No mud, no lotus

By Kevanté A.C. Cash

Bahamian-British musical artist Def Ninja shows the beauty in grappling with the complexities of teenage mental health issues in his latest project “anxiety 22”

“This project really represents me exorcising my demons in the aftermath, kind of confronting my childhood trauma, figuring out how I’ve gotten to this point in my life and accepting the responsibilities of manhood, realising I’m meant to work towards something greater than myself.”

Def Ninja, Photography by Kulvir Bhambra.

When I think of Def Ninja’s latest project “anxiety 22”, I am reminded of Drake’s lyrics in the 2010 classic, “Fireworks”, that says, “From the concrete who knew that a flower would grow.”

From a young boy forced to face the only constant truth about human existence – that which is death, Bahamian-British musical artist Kiron Hanna, otherwise known as Def Ninja, used writing as the antiseptic to nurse the wounds of his suffering, as the pen was the needle stitching flesh back together over and over again.

“As far as I can remember, I’ve always had an innate gift for writing. If I were to pin it down to a specific ‘moment’ I’d say it was when I was around 11 – my mother sat me down and forced me to write in response to a mental breakdown I was having, which honestly happened a lot at the time. I dealt really heavily with anger and mental health issues throughout my childhood and writing served as a ‘pressure valve’ of sorts to help me get through some of my more difficult moments. Whenever I had difficulty processing and expressing my emotions, I would sit and write.”

Album artwork designed by Kiron “Def Ninja” Hanna.

Arguably a mature approach to take when battling mental health issues, considering Bahamian society doesn’t always lend an ear to acknowledge the plights of the Black male…and Hanna would agree.

One can picture the holistic progression in his personal journey as they listen to the tracks in the first half of his second album, “anxiety 22: Act I” – it is not easy to listen to due to the psychedelic nature in its acoustics at first, but just as life, once you’re settled in and make adjustments, you are able to enjoy the ride.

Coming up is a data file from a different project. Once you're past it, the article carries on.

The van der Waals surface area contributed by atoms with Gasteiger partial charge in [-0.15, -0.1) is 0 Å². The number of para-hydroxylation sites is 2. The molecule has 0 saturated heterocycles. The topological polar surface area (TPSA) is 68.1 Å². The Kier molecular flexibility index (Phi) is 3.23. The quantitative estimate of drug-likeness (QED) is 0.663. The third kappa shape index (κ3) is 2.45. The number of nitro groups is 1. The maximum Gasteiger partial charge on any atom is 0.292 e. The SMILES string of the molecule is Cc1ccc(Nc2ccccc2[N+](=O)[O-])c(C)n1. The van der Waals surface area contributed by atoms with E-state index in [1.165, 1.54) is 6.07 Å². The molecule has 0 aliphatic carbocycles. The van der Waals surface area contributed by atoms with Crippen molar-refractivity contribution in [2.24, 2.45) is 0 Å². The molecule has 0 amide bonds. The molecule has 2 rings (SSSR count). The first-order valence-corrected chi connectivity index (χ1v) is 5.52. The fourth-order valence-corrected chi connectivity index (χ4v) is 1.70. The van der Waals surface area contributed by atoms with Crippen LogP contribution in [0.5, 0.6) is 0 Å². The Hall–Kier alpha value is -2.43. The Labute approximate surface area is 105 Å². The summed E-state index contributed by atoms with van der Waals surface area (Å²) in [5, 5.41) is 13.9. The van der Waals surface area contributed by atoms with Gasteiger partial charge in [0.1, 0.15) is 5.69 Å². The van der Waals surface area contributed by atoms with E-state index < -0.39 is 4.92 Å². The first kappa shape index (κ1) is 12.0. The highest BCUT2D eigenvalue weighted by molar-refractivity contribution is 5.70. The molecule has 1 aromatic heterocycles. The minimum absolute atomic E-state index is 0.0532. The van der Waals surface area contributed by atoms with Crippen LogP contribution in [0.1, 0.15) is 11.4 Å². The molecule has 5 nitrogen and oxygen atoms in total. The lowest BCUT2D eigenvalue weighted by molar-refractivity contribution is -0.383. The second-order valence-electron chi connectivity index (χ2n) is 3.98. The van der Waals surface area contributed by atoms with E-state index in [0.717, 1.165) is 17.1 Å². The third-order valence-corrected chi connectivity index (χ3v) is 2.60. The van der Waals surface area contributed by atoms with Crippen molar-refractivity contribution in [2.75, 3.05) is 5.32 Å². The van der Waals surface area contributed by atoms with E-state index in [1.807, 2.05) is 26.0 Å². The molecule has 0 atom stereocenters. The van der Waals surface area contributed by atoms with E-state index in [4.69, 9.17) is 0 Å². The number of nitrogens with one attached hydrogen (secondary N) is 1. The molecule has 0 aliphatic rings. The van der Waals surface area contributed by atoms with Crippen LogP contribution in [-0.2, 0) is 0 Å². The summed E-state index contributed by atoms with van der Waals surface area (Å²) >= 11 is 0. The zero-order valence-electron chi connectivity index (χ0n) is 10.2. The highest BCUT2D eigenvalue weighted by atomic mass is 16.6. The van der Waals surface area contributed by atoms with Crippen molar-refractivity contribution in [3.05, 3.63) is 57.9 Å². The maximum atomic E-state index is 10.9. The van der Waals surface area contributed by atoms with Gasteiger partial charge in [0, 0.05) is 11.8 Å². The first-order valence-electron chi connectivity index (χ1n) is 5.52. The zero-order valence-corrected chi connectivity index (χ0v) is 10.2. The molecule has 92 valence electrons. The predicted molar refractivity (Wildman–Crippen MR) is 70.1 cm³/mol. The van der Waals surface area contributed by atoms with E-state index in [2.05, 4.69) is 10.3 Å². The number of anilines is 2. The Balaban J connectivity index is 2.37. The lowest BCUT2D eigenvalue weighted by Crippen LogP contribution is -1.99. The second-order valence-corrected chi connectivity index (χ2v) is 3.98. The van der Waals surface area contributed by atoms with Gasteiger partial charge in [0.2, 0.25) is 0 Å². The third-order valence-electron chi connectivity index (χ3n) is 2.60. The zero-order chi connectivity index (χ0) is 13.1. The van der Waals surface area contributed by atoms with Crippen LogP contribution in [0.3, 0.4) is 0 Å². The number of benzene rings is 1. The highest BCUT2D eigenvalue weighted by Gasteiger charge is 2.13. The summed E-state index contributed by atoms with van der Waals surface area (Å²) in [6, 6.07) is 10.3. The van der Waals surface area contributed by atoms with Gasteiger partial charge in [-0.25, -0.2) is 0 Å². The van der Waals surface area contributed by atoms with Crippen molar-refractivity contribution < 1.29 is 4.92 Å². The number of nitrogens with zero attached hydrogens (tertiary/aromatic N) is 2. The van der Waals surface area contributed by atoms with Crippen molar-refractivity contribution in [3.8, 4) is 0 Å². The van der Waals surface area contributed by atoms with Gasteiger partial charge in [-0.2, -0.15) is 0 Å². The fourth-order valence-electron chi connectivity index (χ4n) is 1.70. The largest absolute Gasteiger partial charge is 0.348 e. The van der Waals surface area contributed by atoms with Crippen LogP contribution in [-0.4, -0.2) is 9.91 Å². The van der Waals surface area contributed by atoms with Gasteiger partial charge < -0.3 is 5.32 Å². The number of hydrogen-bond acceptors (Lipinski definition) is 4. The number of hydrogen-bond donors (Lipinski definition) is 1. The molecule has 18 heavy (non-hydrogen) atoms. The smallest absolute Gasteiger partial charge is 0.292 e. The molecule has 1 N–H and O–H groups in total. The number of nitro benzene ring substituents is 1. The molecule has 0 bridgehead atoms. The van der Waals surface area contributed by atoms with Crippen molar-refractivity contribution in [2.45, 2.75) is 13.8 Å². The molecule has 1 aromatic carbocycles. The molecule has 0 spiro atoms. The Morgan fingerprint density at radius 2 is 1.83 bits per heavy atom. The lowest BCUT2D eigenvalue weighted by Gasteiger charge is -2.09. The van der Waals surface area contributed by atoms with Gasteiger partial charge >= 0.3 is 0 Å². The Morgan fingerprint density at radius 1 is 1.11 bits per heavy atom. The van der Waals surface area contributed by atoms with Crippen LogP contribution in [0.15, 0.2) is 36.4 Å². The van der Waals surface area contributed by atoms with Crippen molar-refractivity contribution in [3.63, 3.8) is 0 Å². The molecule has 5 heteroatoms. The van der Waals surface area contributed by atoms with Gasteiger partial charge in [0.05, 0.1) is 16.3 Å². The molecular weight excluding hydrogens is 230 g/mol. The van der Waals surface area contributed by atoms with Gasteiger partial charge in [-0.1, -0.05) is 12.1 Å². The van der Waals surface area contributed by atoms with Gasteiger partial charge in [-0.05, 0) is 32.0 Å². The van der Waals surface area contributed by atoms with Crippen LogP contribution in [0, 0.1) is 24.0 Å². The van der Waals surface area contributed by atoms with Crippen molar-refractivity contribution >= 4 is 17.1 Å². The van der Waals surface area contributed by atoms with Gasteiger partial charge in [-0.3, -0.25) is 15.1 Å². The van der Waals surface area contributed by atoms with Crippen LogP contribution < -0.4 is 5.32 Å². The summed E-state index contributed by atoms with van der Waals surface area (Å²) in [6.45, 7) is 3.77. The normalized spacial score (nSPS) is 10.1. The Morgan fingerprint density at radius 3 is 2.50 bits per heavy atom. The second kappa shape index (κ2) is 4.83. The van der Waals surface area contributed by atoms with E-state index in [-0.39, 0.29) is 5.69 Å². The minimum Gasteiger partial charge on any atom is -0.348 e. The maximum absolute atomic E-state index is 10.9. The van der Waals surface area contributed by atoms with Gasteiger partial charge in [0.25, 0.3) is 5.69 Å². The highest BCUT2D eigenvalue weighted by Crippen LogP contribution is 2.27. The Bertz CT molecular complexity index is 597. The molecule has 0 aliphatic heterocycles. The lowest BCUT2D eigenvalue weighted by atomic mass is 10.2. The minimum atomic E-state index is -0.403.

After writing through those early-on difficult moments in his life, Hanna seemed to gain a knack for the production part of music-making, as he sold CDs that he had mixed the night before in the schoolyard to his peers in Nassau. However, he said the musical world and the potential to flourish had not been made real to him until he moved to England.

“When I moved to England at 15 I think it was like a starter’s pistol going off for me because there was so much more opportunity to get out and do things with my work compared to how small the scene was in Nassau. I would literally go out to any and every open mic, free studio space, networking event; anything I could do to try and get my foot in the door. Looking back on it all, I’m really nostalgic about the early days and just having that sense of freedom of being able to perform on stage for the first time.”

As for how he would define his sound, other than the mere description of “psychedelic acoustics,” he says: “I’d say my work definitely has a soulful boom-bap vibe with a ‘trappy’ electronic tinge to it occasionally. At the same time, I try to keep it eclectic to avoid pigeonholing myself to a certain form or style. My versatility, in terms of the influences I draw from, really allows me to drift across different sub-genres in hip-hop. I was raised on a diet of jazz, reggae, dub, R&B, soul, funk and East Coast hip-hop so I’m really blessed to have been brought up with an affinity and ear for different musical styles. I’d say artists like Gil Scott-Heron, J Dilla, Madlib and MF DOOM really inspired me to get my career off the ground when I was younger.”